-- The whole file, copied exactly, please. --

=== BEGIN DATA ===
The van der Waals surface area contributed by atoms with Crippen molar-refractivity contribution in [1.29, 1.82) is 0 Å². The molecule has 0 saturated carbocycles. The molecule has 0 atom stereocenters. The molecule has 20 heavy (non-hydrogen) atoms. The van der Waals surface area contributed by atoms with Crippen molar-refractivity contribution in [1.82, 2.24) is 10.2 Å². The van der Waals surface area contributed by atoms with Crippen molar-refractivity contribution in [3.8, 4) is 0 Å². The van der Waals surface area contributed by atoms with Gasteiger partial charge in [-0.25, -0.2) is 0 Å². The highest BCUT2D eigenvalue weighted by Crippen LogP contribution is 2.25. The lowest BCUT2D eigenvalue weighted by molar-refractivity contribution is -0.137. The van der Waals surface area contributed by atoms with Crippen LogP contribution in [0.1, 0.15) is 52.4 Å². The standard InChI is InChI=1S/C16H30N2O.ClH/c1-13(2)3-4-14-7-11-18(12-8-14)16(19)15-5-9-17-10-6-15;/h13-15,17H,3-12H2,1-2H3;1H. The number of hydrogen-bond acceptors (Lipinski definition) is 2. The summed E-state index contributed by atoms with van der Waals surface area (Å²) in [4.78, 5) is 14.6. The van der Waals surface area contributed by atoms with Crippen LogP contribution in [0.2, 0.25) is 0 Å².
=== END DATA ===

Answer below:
The van der Waals surface area contributed by atoms with Crippen molar-refractivity contribution in [1.29, 1.82) is 0 Å². The molecule has 0 saturated carbocycles. The molecule has 0 atom stereocenters. The molecule has 20 heavy (non-hydrogen) atoms. The van der Waals surface area contributed by atoms with Crippen molar-refractivity contribution in [1.82, 2.24) is 10.2 Å². The van der Waals surface area contributed by atoms with Crippen molar-refractivity contribution in [3.8, 4) is 0 Å². The van der Waals surface area contributed by atoms with Gasteiger partial charge in [-0.25, -0.2) is 0 Å². The highest BCUT2D eigenvalue weighted by Crippen LogP contribution is 2.25. The lowest BCUT2D eigenvalue weighted by molar-refractivity contribution is -0.137. The van der Waals surface area contributed by atoms with Crippen LogP contribution in [0.1, 0.15) is 52.4 Å². The standard InChI is InChI=1S/C16H30N2O.ClH/c1-13(2)3-4-14-7-11-18(12-8-14)16(19)15-5-9-17-10-6-15;/h13-15,17H,3-12H2,1-2H3;1H. The number of hydrogen-bond acceptors (Lipinski definition) is 2. The summed E-state index contributed by atoms with van der Waals surface area (Å²) in [4.78, 5) is 14.6. The van der Waals surface area contributed by atoms with Crippen LogP contribution in [0.2, 0.25) is 0 Å².